The Thessalonians Were Shaken. II Thessalonians 2:1-2.
The Thessalonians were troubled and confused in their thinking. They thought the Day of Christ or the Day of the Lord was at hand. In the verses that follow, Paul proceeds to outline events, which must take place before the Day of the Lord will come. The underlying question is why were they troubled and shaken? Had someone deceived them? There is much speculation on this subject. Many would say the Thessalonians thought they had missed the Rapture. Others would suggest they were again confused about the resurrection of the dead (I Thessalonians 4). Hymenaeus and Philetus, 2 Timothy 2:18, may have persuaded some the resurrection was past. Regardless of reason, they were shaken.
Paul begins by stating the following: The Day of the Lord was not impending; the final apostasy would need to take place first, and that he was not the author of the letters they had received. Paul then notes the possible sources of their confusion. He plainly states that they should not be shaken by spirit, word, or letter that the Day of the Lord had come. He makes it clear, if they receive a letter bearing his signature, and it stated the Day of the Lord is imminent or already took place, do not believe it. If someone says, I heard Paul deliver this teaching in Corinth, do not believe them. If someone says, I heard Paul deliver a prophetic utterance concerning the immediate return of Christ to judge the earth, know that it is a lie. Why? Paul had not changed his doctrinal position on when the Day of the Lord would take place. Paul had previously taught them that before the Day of the Lord could place, there would be a falling away (an apostasy), and the man of sin would be revealed v 3. The falling away suggests a specific happening rather than just a general state of lukewarmness or gradual apostasy. There will be some kind of global defection in turning from the word of God and turn to something else. I believe this defection will lead right into the embracing of the man of sin, the antichrist. It is very possible that some future event will be the impetus for both. The event will shatter the faith of most and will leave them open to believe the lie of satan.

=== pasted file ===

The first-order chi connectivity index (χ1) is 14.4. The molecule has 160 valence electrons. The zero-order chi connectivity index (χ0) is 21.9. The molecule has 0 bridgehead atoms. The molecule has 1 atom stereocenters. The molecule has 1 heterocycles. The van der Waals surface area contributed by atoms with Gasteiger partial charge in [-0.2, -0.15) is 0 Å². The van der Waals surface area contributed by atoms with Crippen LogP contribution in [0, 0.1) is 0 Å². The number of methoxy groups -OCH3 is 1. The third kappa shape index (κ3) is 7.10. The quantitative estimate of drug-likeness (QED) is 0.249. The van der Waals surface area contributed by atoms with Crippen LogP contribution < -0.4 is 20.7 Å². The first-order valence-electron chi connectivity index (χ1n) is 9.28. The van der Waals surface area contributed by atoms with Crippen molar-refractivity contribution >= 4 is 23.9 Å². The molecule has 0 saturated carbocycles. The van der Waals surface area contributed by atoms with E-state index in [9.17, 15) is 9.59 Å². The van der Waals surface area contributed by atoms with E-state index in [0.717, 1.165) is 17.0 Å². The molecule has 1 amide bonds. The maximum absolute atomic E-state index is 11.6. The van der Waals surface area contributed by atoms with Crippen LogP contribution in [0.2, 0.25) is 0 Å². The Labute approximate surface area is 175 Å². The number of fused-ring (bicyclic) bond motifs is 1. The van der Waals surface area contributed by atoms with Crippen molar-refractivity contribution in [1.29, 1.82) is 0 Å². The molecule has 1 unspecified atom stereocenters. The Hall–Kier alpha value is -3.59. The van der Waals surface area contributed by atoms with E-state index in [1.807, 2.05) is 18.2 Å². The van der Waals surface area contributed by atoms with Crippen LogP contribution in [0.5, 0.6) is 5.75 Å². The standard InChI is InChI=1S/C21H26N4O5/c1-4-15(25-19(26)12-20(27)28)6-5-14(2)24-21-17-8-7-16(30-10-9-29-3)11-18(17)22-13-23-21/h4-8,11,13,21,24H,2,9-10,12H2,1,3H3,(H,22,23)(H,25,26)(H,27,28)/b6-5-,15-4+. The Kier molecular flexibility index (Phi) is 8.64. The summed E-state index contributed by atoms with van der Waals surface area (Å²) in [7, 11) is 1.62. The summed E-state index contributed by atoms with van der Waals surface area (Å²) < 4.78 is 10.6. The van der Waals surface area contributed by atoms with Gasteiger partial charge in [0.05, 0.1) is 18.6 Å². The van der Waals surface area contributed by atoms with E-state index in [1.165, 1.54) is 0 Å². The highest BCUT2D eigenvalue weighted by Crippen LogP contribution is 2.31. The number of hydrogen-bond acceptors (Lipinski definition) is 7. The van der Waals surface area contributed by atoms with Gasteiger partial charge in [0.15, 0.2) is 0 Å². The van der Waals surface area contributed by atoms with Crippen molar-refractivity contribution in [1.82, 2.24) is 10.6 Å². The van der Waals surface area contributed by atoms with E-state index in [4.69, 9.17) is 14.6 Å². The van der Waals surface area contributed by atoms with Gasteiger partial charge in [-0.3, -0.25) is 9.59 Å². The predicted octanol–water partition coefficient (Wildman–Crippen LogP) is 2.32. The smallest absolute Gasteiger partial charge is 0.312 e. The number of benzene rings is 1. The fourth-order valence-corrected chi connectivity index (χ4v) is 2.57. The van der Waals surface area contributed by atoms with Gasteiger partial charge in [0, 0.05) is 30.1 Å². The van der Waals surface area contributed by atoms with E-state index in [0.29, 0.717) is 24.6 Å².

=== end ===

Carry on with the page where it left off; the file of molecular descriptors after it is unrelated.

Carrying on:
Did the Thessalonians believe they had missed the rapture? Due to persecution, did the Thessalonians believe that they were already in the tribulation and the 2nd Coming of the Lord was about to happen? Were they questioning whether they misunderstood the order of the catching away of the saints and the return of the Lord in judgment? We could speculate much, but I would like you to remember this. These Christians only had some of the Old Testament books (maybe). The Old Testament scrolls were housed in the Synagogue. Paul’s letters were not on the internet or in general circulation. They relied on what they had been taught. Paul was only in their city for a short time. He preached in the synagogue for 3 Saturdays and then was sent away by the brethren to Berea. They had his first letter, but that letter does not establish a time line for rapture and the 2nd coming of Christ. John did not write the book of Revelations until about 40 years later. Realizing this, I understand their confusion. Even with all 66 books in the Bible, scholars differ greatly on the timing of future events.
Were the Thessalonians being exploited? To this question the answer is an emphatic, yes. Beware of any new teaching that causes you to be shaken and troubled in your faith. Shaken - as in an earthquake when all comes falling down around you. Troubled - as in agitated and confused, unable to concentrate on other matters. Which one of Paul’s teachings was being questioned; had he changed his mind? I believe the Thessalonians were troubled concerning when or at what time-slot in future history the Day of the Lord would take place.